Luuna (Laurène Maire, co-founder and CFO)
Luuna is a bedding company that is focused on changing the way bedding products are purchased and distributed throughout Mexico. It has developed and produced an innovative mattress in Mexico. Within its founding team is Laurène Maire, who also serves as the CFO.
Runa (Courtney McColgan, co-founder and CEO)
Runa is a 100% cloud-based payroll and human resources platform for companies in Latin America. It has managed the payroll of 100,000 employees in companies throughout the region. Runa was founded by Courtney McColgan, a Californian based in Mexico who was previously the CMO of Cabify. Currently, the company is valued at US$75 million.
Troquer (Lucía Martinez-Ostos and Ytzia Belausteguigoitia, co-founders)
Troquer is an online marketplace for second-hand luxury clothing and accessories that was co-founded by Lucía Martinez-Ostos and Ytzia Belausteguigoitia. This startup raised US$600K in a capital round led by Redwood Ventures.
Vinco (Lissy Giacomán, Sofía Sada and Miriam Fernández, co-founders)
Vinco is a Mexican edtech co-founded by three women: Lissy Giacomán, Sofía Sada and Miriam Fernández. The project arose from the effects that the pandemic caused in the country’s workforce. It has raised a total of US$3.9 million since its inception.
Worky (Maya Dadoo, co-founder and CEO)
Worky is a comprehensive solution in the cloud for SMEs to manage human capital without paperwork and with agility. Maya Dadoo is co-founder and CEO. Its fundraising totals US$3 million in a round led by QED Investors and LEAP Global Partners.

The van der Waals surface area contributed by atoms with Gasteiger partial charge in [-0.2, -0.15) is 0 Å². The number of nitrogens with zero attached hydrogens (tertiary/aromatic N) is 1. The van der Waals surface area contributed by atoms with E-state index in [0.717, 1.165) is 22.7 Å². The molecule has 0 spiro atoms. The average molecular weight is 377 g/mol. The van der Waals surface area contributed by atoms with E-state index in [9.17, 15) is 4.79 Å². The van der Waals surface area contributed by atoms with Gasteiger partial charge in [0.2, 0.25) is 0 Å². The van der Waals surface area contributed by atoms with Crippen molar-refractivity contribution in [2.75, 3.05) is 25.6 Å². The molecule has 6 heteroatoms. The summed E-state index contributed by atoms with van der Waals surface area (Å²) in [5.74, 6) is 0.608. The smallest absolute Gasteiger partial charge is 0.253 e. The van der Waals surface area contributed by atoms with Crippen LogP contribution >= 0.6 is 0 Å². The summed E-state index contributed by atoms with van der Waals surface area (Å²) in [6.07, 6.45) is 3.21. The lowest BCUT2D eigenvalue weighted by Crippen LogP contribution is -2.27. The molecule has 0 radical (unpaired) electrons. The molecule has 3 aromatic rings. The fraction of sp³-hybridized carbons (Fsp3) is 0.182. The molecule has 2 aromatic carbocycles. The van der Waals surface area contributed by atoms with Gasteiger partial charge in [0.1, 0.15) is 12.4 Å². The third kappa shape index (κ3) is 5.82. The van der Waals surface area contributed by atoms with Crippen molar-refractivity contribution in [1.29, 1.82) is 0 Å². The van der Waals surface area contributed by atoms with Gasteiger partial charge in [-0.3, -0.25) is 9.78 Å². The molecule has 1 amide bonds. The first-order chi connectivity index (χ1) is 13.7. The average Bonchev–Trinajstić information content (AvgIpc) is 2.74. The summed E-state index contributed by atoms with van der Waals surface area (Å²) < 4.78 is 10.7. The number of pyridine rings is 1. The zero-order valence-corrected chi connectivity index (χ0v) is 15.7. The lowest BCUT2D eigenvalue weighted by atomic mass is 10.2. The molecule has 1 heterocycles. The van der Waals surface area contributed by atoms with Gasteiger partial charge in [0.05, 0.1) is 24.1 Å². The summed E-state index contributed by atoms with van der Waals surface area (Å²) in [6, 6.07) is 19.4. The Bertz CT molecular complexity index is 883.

Yana (Andrea Campos, founder and CEO)
Yana is a Spanish-speaking application that accompanies people on the path to emotional well-being. It uses Cognitive Behavioral Therapy tools and presents them in a friendly way to help anyone who wants to manage their emotional state, on any day and at any time. Andrea Campos created and directs Yana, and has managed to raise US$315K in funds with 500 Startups, Magma Partners and Hustle Fund.
Crack The Code (María Vélez, founder and CEO)
Crack the Code is a Lima-based edtech startup of online programming courses for children and adolescents. Colombian-born María Velez is the founder and CEO of this company, which began in Peru and has expanded to other Latin American countries including Mexico, Colombia and Central America. It recently secured an investment of US$2.7 million.
Fitco (Andrea Baba, co-founder)
Fitco is a gym management software and online training platform. It was co-founded in 2016 by Andrea Baba and has raised US$500K in a seed round.
Manzana Verde (Larissa Arias, co-founder and CMO)
Manzana Verde is a healthy food delivery startup that recently announced a US$1.5 million seed round. Larisa Arias is co-founder and CMO of the company.
Talently (Domenica Obando and Roxana Kern, co-founders)
Domenica Obando and Roxana Kern founded Talently in July 2019 as a career accelerator. The company provides a program that guides the developer with blended courses and instructors to improve their technical English and learn the necessary skills to master job interviews. In 2021, it closed an investment round of US$600K.
PleIQ (Nastassja Palmiotto, co-founder and director of operations)
PleIQ creates smart educational solutions based on AR/VR for early childhood education. Within its founding team is Nastassja Palmiotto, who is also director of operations. This startup focused on empowering children’s creativity through augmented reality has raised US$500K.
You may also be interested in: Women tend to be better investors, but “they don’t believe it”: Mario Valle Reyes